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Transcript: Clinton's Opening Statement At Senate Hearing
For most people, it had primarily an economic connotation, but, in fact, we were already living in a profoundly interdependent world in which old rules and boundaries no longer held fast, a world in which both the promise and the peril of the 21st century could not be contained by national borders or vast distances.
Economic growth lifted more people out of poverty faster than at any time in our history, but economic crises can sweep across the globe even more quickly. A coalition of nations stopped ethnic cleansing in the Balkans, but the conflict in the Middle East continues to inflame tensions from Africa to Asia. Non-state actors fight poverty, improve health, and expand education in the poorest parts of the world, while other non-state actors traffic in drugs, children, and women and kill innocent civilians across the globe.
Now, in 2009, the clear lesson of the last 20 years is that we must both combat the threats and seize the opportunities of our interdependence, and to be effective in doing so, we must build a world with more partners and fewer adversaries. America cannot solve the most pressing problems on our own, and the world cannot solve them without America.
The best way to advance America's interests in reducing global threats and seizing global opportunities is to design and implement global solutions. That isn't a philosophical point. This is our reality.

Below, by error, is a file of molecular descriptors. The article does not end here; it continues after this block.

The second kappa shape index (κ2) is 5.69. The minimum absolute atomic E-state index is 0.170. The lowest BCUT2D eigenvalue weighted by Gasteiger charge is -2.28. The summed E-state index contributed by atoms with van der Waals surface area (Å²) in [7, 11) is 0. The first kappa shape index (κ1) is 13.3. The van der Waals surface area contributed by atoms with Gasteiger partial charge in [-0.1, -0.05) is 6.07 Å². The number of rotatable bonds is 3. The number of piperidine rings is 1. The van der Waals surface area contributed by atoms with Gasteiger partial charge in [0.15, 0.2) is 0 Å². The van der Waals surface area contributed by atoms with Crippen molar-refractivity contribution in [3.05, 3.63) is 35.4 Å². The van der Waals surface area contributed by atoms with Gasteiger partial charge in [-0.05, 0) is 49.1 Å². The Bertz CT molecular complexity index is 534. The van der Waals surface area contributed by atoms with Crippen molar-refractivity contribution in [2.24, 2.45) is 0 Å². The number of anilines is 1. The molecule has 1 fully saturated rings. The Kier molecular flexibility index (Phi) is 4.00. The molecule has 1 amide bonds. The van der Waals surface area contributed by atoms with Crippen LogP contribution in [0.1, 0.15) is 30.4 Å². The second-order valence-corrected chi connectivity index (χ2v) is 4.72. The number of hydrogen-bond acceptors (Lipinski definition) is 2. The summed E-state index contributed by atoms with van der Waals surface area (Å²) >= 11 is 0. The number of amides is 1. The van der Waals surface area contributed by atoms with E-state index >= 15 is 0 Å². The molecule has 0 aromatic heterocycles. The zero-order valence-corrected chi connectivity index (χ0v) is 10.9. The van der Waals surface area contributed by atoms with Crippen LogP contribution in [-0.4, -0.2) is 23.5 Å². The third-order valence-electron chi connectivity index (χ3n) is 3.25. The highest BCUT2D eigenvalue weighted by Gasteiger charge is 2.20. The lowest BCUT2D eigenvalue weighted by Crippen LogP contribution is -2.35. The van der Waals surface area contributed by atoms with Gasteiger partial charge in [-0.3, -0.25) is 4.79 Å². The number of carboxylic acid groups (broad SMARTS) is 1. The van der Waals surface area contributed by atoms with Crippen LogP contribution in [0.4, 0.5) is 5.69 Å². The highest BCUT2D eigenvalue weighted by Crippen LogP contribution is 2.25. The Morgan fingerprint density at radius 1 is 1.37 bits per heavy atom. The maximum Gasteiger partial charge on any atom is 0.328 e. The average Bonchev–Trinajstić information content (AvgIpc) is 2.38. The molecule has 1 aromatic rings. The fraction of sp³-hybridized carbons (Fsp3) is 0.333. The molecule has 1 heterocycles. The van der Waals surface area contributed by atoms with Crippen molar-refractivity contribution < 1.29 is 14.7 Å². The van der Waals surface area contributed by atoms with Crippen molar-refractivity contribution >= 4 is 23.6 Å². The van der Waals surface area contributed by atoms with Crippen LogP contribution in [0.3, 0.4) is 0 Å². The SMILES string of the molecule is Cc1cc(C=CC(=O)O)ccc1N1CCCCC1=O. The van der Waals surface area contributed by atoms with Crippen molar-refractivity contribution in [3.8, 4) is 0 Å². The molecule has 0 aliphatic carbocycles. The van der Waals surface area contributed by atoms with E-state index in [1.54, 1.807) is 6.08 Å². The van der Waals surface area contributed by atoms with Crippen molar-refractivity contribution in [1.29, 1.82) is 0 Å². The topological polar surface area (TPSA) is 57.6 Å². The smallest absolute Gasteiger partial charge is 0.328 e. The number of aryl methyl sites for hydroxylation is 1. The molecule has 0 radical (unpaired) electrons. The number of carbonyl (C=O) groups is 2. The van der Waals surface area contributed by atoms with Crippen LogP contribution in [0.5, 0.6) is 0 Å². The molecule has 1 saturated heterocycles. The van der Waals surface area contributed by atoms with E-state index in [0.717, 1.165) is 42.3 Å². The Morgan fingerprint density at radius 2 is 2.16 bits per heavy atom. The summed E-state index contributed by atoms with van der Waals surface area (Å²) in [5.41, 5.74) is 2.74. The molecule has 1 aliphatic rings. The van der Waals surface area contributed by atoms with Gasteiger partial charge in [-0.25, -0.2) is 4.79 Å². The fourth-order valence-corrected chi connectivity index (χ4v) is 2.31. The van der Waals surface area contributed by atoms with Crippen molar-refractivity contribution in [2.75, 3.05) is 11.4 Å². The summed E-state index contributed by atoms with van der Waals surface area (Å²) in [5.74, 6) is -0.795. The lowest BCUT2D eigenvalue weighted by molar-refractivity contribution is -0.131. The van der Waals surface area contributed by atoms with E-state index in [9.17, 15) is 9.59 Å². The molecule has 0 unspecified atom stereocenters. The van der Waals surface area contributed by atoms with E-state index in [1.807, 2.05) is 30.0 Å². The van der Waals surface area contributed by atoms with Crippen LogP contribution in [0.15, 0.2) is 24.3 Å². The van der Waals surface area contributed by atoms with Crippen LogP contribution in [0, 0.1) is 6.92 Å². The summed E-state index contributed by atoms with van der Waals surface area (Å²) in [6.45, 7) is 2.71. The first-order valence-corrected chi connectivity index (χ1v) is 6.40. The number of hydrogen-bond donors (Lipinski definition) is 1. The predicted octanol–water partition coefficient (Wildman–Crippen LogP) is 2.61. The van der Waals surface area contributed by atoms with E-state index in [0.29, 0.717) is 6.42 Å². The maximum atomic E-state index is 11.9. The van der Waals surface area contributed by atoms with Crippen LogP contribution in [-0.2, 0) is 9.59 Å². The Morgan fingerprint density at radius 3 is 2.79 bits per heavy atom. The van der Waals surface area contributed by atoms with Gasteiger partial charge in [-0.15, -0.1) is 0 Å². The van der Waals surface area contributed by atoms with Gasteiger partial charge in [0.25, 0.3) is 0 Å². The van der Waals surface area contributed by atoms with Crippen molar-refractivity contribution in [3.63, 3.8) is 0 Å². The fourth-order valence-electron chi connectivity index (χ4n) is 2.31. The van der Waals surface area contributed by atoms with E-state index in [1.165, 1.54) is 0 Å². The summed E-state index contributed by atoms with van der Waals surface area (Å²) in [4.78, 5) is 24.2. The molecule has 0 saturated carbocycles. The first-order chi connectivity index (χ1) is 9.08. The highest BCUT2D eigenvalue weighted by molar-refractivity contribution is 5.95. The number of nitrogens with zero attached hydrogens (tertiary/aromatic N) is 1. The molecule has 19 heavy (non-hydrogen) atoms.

The president-elect and I believe that foreign policy must be based on a marriage of principles and pragmatism, not rigid ideology, on facts and evidence, not emotion or prejudice. Our security, our vitality, and our ability to lead in today's world oblige us to recognize the overwhelming facts of our interdependence.
I believe that American leadership has been wanting, but is still wanted. We must use what has been called smart power, the full range of tools at our disposal -- diplomatic, economic, military, political, legal, and cultural -- picking the right tool or combination of tools for each situation. With smart power, diplomacy will be the vanguard of our foreign policy. This is not a radical idea. The Ancient Roman poet Terence declared that "In every endeavor, the seemly course for wise men is to try persuasion first." The same truth binds wise women as well.